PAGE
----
Thursday, February 24, 2011

Reckless Driving Causing Death Held Not To Be Depraved Indifference Murder

by
Drew R. DuBrin,
Special Assistant Monroe County Public Defender

In People v Prindle (_NY3d_, 2011 NY Slip Op 01320 [2/22/11]) Mr. Prindle urged that the evidence of depraved indifference was insufficient to support his murder conviction, where a passenger of another car was killed when Prindle collided his van into the other car during a police chase.

Mr. Prindle, who was caught stealing snow plow blades in Brighton, a Rochester suburb, sped onto Monroe Avenue and headed toward Rochester, reaching a speed of 65 miles an hour, running a number of red lights, driving into the oncoming lane of traffic to pass slower vehicles, and weaving in and out of traffic. The fatal crash occurred at the I 490 overpass on South Goodman, where the defendant ran the two red lights and crashed into the other vehicle at the south end of the overpass. Importantly, Mr. Prindle never strayed from the road and did not come close to striking a pedestrian.

Because trial counsel did not object to the jury charge, which correctly instructed jury under the law as it existed at the time -- that depraved indifference is an objective set of circumstances not a culpable mental state (which is now the law), the Court assessed the sufficiency of the evidence under the old standard. Without much explanation, the Court held that viewing depraved indifference, under the previous Register standard, the evidence of depraved indifference is legally insufficient. The Court ruled that the defendant's conduct did not evince the rare evil that is now understood to be depraved indifference. The Court contrasted the defendant's conduct to that of the defendant's conduct in People v Gomez, in which depraved indifference was found where the defendant mowed down two children while driving at high speed on a side walk.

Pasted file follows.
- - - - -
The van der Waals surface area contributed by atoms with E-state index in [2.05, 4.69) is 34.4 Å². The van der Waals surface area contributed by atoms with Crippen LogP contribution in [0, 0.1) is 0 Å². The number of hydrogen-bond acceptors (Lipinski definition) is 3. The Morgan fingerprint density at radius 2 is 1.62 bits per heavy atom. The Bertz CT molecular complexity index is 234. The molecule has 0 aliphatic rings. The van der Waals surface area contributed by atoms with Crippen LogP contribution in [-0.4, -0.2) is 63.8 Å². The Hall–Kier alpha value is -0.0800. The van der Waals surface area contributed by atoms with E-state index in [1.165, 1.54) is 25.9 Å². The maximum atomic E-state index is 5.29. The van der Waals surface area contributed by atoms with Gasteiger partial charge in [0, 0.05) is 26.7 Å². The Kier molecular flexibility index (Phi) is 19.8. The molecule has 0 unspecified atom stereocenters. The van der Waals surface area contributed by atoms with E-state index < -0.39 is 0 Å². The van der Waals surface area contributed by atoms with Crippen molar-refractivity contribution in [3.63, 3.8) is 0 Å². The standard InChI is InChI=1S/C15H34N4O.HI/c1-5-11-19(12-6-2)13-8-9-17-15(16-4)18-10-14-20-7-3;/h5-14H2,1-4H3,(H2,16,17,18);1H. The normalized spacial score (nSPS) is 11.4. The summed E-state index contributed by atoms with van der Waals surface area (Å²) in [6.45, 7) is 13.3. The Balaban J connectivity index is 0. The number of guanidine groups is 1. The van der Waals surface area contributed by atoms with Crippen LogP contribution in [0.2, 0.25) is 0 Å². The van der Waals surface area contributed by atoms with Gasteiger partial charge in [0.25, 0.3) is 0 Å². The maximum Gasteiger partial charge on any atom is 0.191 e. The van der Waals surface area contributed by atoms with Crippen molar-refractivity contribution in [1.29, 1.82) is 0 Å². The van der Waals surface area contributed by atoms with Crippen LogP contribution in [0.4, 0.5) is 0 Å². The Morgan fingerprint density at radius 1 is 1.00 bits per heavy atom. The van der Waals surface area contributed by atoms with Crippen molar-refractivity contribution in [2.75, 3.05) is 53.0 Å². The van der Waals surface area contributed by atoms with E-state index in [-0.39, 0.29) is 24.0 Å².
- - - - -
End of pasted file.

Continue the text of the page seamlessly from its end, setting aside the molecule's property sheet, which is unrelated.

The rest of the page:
Thus, the Court of Appeals has now appeared to take the position that death caused by highly reckless driving on a the road is not, by itself, evil enough to reflect a depraved indifference to human life.

Given that depraved indifference is now considered a culpable mental state, it is questionable whether highly reckless driving on a roadway (not in a parking lot or sidewalk) by a drunk driver could be said to be depraved indifference either, under the notion that an intoxicated driver does not fully comprehend the consequences of his actions. See People v Vallencia.

30.30 and Superceding Accusatory Instruments

by

Dre R. DuBrin, Special Assistant Monroe County Public Defender

In People v Farkas (_NY_, 2011 NY Slip Op 01318 [2/22/11]), the Court of Appeals decided a very important 30.30 case - against the defendant- but in so ruling confirmed principles that will often help defendants seeking to move to dismiss a superseding accusatory on 30.30 grounds.

In Farkas, the defendant was issued an appearance ticket for assault in the third degree. He was later arraigned on an assault third complaint and harassment second misdemeanor complaint (which commenced the criminal action). He was later indicted, charged with not only the misdemeanors but also a felony larceny. All the charges arose from the same incident. The defendant moved to dismiss the indictment, arguing that the People were entitled to exclude periods of pre-indictment delay only with respect to the misdemeanor charges, the argument being that the there had been no prior accusatory charging the felony larceny count.

The Court rejected that contention, finding that for 30.30 purposes, there is but one criminal action involving multiple accusatory instruments when the subsequent accusatory directly derives from a previous accusatory, regardless of whether charges of a different nature are alleged in the subsequent accusatory. The Court therefore concluded that the criminal action with respect to the felony commenced with the defendant's arraignment on the appearance ticket - even though the defendant was not issued an appearance ticket for that charge and the initial complaint failed to charge the defendant with that offense. The Court also concluded, logically (and unfortunately for the defendant) that the People were entitled to invoke the excludable time provisions with respect to all the excudable delay occurring between arraignment on the misdemeanor and the indictment charging the additional felony offense.

Wednesday, February 23, 2011

Eavesdropping Warrant Requirement

On February 15th, the Court of Appeals decided People v Rabb and People v Mason (_NY3d_, 2011 NY Slip Op 01050 [2/15/11]). It reviewed a determination of the Appellate Division that requirements for an eavesdropping warrant had been met in a racketeering investigation into a labor coalition which had been alleged to engage various coercive tactics. The requirements, set forth in CPL 700.15 (4), are that an eavesdropping warrant application must demonstrate that normal investigation procedures had been tried and proven to be unsuccessful, were reasonably unlikely to succeed if tried, or were too dangerous to employ.